The controversy of Nazi and Holocaust imagery in the Hong Kong protests

The usage of Nazi labeling is very controversial, as some say it minimizes the horrors of Nazi Germany and the Holocaust.

 Anti-government protesters place a swastika sign on the floor during a rally in a shopping mall in Sha Tin, Hong Kong, China September 22, 2019. (photo credit: ALY SONG/REUTERS)
Anti-government protesters place a swastika sign on the floor during a rally in a shopping mall in Sha Tin, Hong Kong, China September 22, 2019.
(photo credit: ALY SONG/REUTERS)
Recent months have seen a new popular and controversial phrase in Hong Kong: Chinazi.
The escalating Hong Kong democracy protests have been going on for well over half a year, and show no signs of slowing down. However, many are concerned by the growing prevalence of Nazi and Holocaust imagery used to describe China.

The trend is best encapsulated in the phrase "Chinazi," a portmanteau of China and Nazi. There is even a hashtag: #ChiNAZI. However, it is also marked by increasing uses of Nazi imagery, including a distortion of the Chinese flag meant to resemble a swastika.

And this has only grown with the movement over time, with many politicians and protest organizers utilizing the imagery themselves.

Ahead of one September protest, the organizers of a planned Global Anti-Totalitarianism March – redubbed the Global Anti-Chinazi March – published several graphics and explanations over Telegram to explain and justify the many comparisons made between Beijing and Nazi Germany, such as comparing China's internment camps in Xinjiang to Nazi concentration camps.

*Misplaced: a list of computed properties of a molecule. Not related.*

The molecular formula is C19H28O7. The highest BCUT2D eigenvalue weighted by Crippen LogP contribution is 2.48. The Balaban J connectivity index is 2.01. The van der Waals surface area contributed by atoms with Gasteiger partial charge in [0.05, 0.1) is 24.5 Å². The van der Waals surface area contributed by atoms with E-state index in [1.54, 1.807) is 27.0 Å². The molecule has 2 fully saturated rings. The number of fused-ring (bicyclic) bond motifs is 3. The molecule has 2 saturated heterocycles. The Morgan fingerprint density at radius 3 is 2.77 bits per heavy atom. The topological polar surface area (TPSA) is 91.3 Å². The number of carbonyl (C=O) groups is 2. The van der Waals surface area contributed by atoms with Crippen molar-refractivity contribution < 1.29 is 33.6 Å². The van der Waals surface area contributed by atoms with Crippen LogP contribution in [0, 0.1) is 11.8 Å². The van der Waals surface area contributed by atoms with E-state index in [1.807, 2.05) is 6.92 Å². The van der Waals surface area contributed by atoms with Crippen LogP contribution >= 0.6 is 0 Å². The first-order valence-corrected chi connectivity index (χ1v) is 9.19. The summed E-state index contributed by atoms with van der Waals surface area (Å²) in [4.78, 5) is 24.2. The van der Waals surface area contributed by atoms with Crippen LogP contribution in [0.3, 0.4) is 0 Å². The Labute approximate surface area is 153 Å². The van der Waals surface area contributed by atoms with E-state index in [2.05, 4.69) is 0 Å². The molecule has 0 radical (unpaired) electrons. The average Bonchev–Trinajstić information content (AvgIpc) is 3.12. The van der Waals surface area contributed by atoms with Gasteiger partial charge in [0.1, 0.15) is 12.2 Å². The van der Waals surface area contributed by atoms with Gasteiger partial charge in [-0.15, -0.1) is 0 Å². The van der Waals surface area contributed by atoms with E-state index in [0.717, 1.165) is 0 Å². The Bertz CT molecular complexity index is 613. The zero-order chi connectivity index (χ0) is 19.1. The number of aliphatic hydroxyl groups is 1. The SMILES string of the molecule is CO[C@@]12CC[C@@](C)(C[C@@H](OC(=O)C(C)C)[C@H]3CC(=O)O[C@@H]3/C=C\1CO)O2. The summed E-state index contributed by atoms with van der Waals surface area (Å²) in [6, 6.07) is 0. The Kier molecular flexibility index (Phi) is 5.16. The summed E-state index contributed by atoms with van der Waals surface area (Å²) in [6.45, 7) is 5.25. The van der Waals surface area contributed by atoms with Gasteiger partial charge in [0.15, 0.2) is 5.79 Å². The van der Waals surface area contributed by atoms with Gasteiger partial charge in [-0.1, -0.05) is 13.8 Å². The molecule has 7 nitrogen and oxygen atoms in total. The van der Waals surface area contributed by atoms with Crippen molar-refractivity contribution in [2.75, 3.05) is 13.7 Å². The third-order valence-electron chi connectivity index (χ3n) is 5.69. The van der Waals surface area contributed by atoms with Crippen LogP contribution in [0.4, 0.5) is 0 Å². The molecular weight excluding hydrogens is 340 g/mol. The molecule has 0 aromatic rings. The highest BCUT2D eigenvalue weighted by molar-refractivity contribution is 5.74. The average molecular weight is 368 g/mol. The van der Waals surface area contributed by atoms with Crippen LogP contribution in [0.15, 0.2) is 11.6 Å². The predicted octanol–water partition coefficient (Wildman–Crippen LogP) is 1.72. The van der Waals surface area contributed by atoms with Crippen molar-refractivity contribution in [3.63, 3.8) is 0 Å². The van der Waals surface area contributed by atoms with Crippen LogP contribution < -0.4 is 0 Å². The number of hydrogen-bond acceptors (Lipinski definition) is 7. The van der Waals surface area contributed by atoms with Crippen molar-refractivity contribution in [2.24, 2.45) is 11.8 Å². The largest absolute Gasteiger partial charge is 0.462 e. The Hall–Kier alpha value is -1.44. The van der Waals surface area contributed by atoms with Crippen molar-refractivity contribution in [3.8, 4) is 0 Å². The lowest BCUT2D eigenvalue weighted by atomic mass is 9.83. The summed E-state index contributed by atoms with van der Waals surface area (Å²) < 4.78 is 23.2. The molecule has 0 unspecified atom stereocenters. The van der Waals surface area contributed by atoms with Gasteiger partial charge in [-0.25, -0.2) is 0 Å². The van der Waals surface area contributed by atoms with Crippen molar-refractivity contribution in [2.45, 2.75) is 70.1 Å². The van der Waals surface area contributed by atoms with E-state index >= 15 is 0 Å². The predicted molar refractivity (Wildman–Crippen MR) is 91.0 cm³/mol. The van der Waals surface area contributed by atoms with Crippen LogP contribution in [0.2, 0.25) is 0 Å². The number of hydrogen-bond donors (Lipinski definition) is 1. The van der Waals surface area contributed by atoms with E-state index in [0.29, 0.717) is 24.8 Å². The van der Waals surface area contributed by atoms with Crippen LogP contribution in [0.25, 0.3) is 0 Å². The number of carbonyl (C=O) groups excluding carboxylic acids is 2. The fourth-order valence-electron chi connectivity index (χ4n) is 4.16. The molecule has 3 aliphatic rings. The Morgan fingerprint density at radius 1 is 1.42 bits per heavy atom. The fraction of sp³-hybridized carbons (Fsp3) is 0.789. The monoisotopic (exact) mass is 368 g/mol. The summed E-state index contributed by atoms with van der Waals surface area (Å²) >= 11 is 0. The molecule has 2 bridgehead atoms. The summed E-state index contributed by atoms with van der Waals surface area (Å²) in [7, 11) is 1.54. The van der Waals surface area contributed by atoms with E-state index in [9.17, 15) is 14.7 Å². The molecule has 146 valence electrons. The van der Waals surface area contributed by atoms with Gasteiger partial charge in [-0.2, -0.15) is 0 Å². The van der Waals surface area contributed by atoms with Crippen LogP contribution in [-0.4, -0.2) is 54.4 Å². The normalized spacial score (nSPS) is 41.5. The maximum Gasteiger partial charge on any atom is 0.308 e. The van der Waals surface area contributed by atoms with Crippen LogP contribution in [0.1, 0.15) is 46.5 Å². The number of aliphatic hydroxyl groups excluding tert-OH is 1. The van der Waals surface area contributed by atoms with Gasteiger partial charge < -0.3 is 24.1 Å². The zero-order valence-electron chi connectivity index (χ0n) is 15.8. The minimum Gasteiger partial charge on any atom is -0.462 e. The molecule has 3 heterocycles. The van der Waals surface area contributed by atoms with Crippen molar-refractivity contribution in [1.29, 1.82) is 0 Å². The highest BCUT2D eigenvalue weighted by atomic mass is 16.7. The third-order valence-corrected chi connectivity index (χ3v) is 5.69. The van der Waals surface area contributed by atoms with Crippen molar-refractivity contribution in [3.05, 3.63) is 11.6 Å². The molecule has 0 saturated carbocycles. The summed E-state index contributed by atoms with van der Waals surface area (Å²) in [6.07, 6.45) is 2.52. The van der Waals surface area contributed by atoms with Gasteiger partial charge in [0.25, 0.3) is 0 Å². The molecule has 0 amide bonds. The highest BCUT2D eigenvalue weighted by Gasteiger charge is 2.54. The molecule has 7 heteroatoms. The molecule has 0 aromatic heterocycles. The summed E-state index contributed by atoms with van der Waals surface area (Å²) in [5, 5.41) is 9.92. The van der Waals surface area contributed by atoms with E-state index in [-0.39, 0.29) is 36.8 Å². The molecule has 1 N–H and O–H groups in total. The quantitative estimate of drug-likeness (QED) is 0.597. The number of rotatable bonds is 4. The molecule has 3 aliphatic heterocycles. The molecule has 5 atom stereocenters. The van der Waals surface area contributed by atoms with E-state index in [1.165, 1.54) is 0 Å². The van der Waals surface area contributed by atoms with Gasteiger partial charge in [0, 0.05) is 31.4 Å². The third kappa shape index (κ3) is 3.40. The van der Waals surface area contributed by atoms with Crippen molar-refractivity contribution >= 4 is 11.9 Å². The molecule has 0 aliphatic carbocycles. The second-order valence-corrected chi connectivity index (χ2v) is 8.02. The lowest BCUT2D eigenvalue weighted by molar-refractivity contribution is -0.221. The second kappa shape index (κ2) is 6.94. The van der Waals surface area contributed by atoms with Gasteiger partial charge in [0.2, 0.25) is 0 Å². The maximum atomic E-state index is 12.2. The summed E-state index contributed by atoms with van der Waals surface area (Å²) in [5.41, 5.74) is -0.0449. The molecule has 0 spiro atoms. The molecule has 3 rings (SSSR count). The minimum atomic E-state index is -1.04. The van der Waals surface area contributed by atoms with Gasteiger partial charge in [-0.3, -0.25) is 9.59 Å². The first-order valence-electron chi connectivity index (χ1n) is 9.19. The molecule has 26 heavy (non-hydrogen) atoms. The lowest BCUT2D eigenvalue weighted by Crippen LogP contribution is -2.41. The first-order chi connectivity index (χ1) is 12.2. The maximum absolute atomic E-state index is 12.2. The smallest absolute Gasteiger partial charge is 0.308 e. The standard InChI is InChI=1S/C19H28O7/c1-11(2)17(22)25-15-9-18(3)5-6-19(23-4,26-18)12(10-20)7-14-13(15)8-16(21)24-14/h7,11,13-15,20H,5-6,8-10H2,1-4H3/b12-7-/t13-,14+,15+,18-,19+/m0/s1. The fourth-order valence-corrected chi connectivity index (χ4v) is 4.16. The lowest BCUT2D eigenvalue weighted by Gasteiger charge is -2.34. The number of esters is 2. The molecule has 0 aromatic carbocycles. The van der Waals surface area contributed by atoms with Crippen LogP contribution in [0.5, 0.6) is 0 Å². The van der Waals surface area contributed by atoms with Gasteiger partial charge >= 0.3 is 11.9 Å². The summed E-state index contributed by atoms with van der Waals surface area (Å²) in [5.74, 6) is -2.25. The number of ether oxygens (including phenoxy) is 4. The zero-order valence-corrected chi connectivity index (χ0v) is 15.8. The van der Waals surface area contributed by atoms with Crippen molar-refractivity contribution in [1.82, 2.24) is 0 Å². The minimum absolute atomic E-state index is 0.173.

While the backlash has seen some attempts at removing the Nazi imagery and the term Chinazi, it hasn't been complete.
Notably, the Nazi comparisons are a two-way street in this case, as official Chinese state media has compared the protesters to Nazis on multiple occasions, often using the label "Blacknazi."

The usage of Nazi labeling is very controversial, as some say it minimizes the horrors of Nazi Germany and the Holocaust. In addition, many Chinese people overseas also find it offensive and even racist. Last week, the Art Department at the University of Missouri-Kansas City removed pieces of pro-Hong Kong democracy-protest artwork due to the usage of Nazi imagery and the label of Chinazi, as reported by the Kansas City Star.
Among the Jewish community, the reception is similarly mixed. According to an op-ed in the Hong Kong Free Press by Erica Lyons, chairwoman of the Jewish Historical Society of Hong Kong, "The current situation doesn’t carry enough of its own weight to justify their use, and doing so minimizes the actual crimes committed by Nazi Germany and the attempted genocide of the Jewish people."
No one disputes, however, that the roots of this are decidedly not antisemitic. Indeed, Hong Kong has a long and rich Jewish history, and the Chinese and Japanese never treated the Jews markedly differently from anyone else.
“In fact, Jews in Hong Kong... have never suffered from antisemitism at all,” Lyons said in an interview with the Jewish Chronicle.
Despite the controversy, many protesters on the ground defend the use of the imagery with a simple explanation. Rather than disregarding the severity of the crimes of Nazi Germany, they argue that China's alleged totalitarianism is simply that bad – and if not, then it's well on its way to becoming that bad.
“The atrocities committed by the [Chinese Communist Party] may be greater than you originally thought,” said a protest organizer identified only as Johnson, according to Quartz. “Making this term ‘Chinazi’ is to send a warning to the world: If we do not stop the CCP (Chinese Communist Party), the deaths and the tragedies will probably keep happening. The victims may not only be the Chinese people, the Hongkongers, the Taiwanese, but [one] may be you. The history of German Nazi may repeat itself.”